CORPORATE INFORMATION

Legal system

The legal system of the Netherlands is based on civil law system incorporating French penal theory.
Constitution does not permit judicial review of acts of the States General.
The Netherlands accept compulsory International Court of Justice jurisdiction with reservations.

Types of entity

The principal forms of business organization in the Netherlands are:
  • Private limited liability company (Besloten Vennootschap, B.V.);
  • Public limited liability company (Naamloze Vennootschap, N.V.);
  • Cooperative (Coöperatief met wettelijke aansprakelijkheid/beperkte aansprakelijkheid/uitgesloten aansprakelijkheid, W.A./B.A./U.A.);
  • Limited partnership (Commanditaire Vennootschap, C.V.);
  • Sole proprietorship.

The most common structure is the private limited liability company (B.V.).

REGISTRATION

Company name

A company name must satisfy the requirements of the Dutch Company Name Act (Handelsnaamwet) which are as follows:
  • The suffix to denote limited liability in the company name is ‘B.V.’.
  • It may be expressed in Dutch or any language using Latin alphabet. Names in Cyrillic alphabet are not allowed.
  • The name must not be confusing or misleading, which means one cannot choose a name that is identical or similar to an existing company’s name. In other words, a name should be unique in the sector and the region in which the company will be operating. So the proposed name must first be checked at the trade register of the Chamber of Commerce of the district where the company is to be situated. It is also possible to pay for the Chamber of Commerce to conduct a nationwide business name search.
  • The name may not conflict with existing trademarks. The Chamber of Commerce does not investigate whether this is the case when a business is registered, the Benelux Trademark Agency in the Hague is responsible for protecting trademarks.
  • The following names, their derivatives or foreign language equivalents require consent or a license: Bank, Building Society, Savings, Loans, Insurance, Assurance, Reinsurance, Fund Management, Investment Fund, Trust, Trustees, Chamber of Commerce, Co-operation, Council, Municipal, as well as any other names that may suggest association with the banking or insurance business.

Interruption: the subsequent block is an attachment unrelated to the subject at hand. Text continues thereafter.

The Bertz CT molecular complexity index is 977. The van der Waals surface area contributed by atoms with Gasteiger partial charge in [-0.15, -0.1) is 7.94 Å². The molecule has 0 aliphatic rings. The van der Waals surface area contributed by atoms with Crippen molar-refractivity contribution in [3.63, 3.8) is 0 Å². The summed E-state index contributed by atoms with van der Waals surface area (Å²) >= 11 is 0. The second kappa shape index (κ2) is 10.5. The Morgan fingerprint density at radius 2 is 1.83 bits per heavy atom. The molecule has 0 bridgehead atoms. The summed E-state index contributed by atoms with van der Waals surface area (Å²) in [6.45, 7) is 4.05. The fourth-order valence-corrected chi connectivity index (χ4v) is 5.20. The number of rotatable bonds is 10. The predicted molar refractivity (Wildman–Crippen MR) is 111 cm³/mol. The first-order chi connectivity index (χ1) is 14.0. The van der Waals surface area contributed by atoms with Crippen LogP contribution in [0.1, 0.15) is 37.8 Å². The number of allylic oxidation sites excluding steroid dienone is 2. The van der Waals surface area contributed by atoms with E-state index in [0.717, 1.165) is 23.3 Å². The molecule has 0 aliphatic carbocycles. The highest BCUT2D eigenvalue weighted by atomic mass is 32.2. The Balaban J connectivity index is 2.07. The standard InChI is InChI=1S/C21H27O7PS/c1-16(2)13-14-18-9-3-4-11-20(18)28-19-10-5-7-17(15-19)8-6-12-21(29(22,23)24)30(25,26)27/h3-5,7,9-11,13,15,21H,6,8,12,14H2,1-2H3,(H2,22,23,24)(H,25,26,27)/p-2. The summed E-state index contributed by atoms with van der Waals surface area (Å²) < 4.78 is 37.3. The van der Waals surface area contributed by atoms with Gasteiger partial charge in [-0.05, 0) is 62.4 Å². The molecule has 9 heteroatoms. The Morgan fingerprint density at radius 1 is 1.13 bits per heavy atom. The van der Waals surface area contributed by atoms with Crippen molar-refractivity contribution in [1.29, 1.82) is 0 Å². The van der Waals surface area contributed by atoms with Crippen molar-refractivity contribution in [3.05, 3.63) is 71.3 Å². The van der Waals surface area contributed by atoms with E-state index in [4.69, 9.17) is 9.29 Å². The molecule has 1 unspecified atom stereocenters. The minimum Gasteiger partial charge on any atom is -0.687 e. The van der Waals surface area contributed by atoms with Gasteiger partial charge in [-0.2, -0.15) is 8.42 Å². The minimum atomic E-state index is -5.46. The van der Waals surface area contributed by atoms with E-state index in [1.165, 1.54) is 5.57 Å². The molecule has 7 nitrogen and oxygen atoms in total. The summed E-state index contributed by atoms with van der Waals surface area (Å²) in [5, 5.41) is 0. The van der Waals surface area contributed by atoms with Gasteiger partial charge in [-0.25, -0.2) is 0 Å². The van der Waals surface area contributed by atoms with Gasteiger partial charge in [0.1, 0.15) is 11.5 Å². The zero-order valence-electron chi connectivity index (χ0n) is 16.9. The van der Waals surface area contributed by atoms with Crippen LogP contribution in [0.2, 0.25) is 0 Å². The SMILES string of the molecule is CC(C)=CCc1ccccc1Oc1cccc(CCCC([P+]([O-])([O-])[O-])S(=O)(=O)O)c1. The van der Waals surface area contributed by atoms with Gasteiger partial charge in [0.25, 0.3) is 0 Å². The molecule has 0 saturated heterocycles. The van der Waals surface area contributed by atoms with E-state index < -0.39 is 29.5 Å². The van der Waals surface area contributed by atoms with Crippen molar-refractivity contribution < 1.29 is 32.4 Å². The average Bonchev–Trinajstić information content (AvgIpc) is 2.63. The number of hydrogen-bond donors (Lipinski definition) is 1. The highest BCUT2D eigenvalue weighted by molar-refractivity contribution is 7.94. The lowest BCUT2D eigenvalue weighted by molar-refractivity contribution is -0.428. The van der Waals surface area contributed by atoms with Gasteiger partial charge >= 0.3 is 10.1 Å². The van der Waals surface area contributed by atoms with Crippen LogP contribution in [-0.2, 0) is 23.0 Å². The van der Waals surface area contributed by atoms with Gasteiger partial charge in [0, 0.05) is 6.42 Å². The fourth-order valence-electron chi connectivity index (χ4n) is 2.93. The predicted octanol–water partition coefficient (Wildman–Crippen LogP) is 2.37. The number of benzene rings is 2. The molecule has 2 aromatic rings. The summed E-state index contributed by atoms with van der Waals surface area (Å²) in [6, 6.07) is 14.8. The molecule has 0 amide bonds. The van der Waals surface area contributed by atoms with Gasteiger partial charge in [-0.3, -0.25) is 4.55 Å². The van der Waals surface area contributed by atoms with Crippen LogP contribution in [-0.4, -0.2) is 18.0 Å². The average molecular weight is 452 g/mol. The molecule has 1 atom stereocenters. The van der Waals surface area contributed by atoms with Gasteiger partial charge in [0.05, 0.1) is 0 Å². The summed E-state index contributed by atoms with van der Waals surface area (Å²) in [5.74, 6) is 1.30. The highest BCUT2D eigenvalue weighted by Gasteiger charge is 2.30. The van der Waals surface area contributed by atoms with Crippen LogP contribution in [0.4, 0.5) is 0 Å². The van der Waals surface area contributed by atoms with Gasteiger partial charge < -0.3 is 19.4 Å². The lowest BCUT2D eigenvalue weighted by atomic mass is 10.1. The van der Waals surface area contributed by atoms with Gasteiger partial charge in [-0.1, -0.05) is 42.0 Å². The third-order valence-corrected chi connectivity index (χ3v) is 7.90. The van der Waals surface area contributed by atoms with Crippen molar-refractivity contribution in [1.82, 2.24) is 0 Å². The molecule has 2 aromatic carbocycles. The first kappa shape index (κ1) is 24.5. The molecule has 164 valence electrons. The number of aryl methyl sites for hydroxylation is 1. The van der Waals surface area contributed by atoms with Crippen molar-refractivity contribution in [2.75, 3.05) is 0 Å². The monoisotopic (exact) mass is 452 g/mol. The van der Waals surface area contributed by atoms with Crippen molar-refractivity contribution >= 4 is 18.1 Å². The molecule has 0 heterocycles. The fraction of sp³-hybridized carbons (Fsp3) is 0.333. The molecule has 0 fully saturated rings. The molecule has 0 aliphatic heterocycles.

Registration

The following steps are required to incorporate a BV in the Netherlands:
  1. Check the company name for appropriateness and validity: As of July 2011, the Chamber of Commerce no longer carries out trade names searches. However, parties themselves can carry out a check on trade names online on the website of the Chamber of Commerce, free of charge.
  2. Draft and sign the company’s deed of incorporation that is executed by a civil law notary: The deed of incorporation should contain all of the following: articles of association; name of the company; statutory seat (registered office); main objects of the company; details on the authorised share capital of the shares issued at incorporation; representation of the company by the directors (e.g jointly or individually); details on the incorporator(s)/shareholder(s); appointment of the first managing director(s); and first financial period.
  3. Register the company at the local chamber of commerce and obtain a registration number: The registration at the Chamber of Commerce can be done online or in person. If it is done online, it takes several hours to receive the registration number and if the documents are filed in person, it takes a week. Membership with the local chamber of commerce is mandatory.
  4. Register with the local tax authorities and at the same office register for social security authorities: The registration form can be filed in a day but it will take 4–6 weeks for the tax office provides the required tax numbers. For income tax, a separate registration form must be filed and this can also take 4 weeks.